The end of the Indian summer and the quick tumble into wind-whipped autumn has left golden leaves trapped in the surface of melted tarmac and sticky piles of berries under street trees. The sun is low, the mornings misty and the sunsets soupy.
It’s beautiful in the city at this time of year, but is it fruitful? Can someone like me – who doesn’t necessarily know what’s tasty and what’s toxic – harvest enough fruit from London’s parks, gardens and streets to get my five-a-day? And which methods are most fruitful? This article was originally written for City Planter.
I visit a friend who lives next door to a pear tree, which sits in the garden of an empty house. The tree is huge and most of the fruit is out of reach, so we stir up the branches with a large stick and collect the pears that fall. They’re hard and will need to sit somewhere sunny to ripen, but my haul is ten-strong and I’m off to a great start. On the cycle home, my new fruit-seeking eyes spot a street tree that looks like it’s full of cherries. I decide to revisit it later, after consulting a tree book.
Lessons learned – wear old shoes when roaming wild patches and beware dog poo.
Verdict – friends with fruit trees are an excellent source of food that may otherwise go to waste.
Fruitfulness rating – ★★★★★
While it seems odd to spend part of my fruit-finding mission staring deep into a laptop, it proves useful. I sign up to www.fruitshare.net, where fruit sharers are matched up with local fruit seekers. I find three people offering surplus garden apples in London and send them all messages. I also contact Sharon Hockenhull who founded the site. “As a gardener, I see so much garden fruit going to waste each year” says Sharon. “People often have a glut of fruit and much of it inevitably ends up on the compost heap. Fruitshare is my answer to this problem. The initiative is still extremely young but eventually it will have many benefits for local communities and the environment. Supermarkets still import over 70% of apples each year, which just doesn’t make sense.”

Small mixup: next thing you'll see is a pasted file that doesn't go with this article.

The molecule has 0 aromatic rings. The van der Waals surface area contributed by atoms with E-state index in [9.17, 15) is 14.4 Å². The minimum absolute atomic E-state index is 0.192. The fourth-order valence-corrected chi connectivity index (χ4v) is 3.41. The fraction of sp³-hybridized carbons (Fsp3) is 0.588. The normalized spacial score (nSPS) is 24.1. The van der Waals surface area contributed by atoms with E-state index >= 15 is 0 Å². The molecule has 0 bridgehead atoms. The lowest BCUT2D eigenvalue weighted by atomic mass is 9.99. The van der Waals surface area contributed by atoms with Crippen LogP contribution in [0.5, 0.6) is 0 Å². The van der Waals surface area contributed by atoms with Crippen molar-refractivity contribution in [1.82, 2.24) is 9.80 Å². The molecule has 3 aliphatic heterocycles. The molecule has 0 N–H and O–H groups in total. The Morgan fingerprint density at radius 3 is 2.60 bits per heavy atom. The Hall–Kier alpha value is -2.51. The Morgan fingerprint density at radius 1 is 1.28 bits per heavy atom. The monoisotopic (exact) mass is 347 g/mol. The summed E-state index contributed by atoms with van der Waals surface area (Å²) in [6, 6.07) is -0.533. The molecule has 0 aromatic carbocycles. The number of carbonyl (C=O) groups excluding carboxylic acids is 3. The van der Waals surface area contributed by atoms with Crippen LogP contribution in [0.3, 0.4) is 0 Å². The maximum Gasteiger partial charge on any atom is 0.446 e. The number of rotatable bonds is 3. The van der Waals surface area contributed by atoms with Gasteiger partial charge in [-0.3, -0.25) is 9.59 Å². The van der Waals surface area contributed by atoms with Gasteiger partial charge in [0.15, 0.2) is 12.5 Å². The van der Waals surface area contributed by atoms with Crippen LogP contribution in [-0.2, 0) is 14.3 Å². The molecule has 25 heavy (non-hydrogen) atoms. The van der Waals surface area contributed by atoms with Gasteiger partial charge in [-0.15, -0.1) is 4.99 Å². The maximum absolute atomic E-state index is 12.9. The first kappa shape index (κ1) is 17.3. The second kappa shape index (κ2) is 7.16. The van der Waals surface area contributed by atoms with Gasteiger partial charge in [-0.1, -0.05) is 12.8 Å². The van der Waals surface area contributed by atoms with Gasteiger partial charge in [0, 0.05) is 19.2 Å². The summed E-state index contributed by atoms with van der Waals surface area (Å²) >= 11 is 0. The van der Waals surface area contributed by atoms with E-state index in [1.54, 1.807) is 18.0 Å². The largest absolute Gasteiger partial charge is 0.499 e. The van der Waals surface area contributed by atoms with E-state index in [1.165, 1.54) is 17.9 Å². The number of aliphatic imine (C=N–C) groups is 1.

Lessons learned – patience, as there are currently far more seekers than sharers.
Verdict – I didn’t source any fruit this way – it’s a great idea but needs time to develop, plus timing is everything.
Fruitfulness rating – ★
I revisit the cherry tree, which is actually a sweet American crab apple (the fruit looks like glacé cherries from afar). Standing on a low wall to reach, I suddenly feel self-conscious. It’s ridiculous to feel like I’m doing something wrong, but I can see why people hesitate before picking. Maybe edible street trees could come with reassuring signs saying ‘Pick me, I’m yours’. I realise I’d much rather source street fruit with company. I arrange to meet Penny Greenhough, the Peckham Pickler, who is an urban forager extraordinaire and very generous with her knowledge. I find her up a ladder near Peckham High Street. As we wander the streets, she spies a goji berry bush and a sweet chestnut. A couple of passers-by stop and ask what we’re doing, and seem genuinely pleased when they find out we’re picking nuts. Perhaps I shouldn’t have felt so worried picking those crab apples.
Lessons learned – wear gloves when picking chestnuts.
Verdict – London streets are full of free fruit if you’re brave enough to harvest it.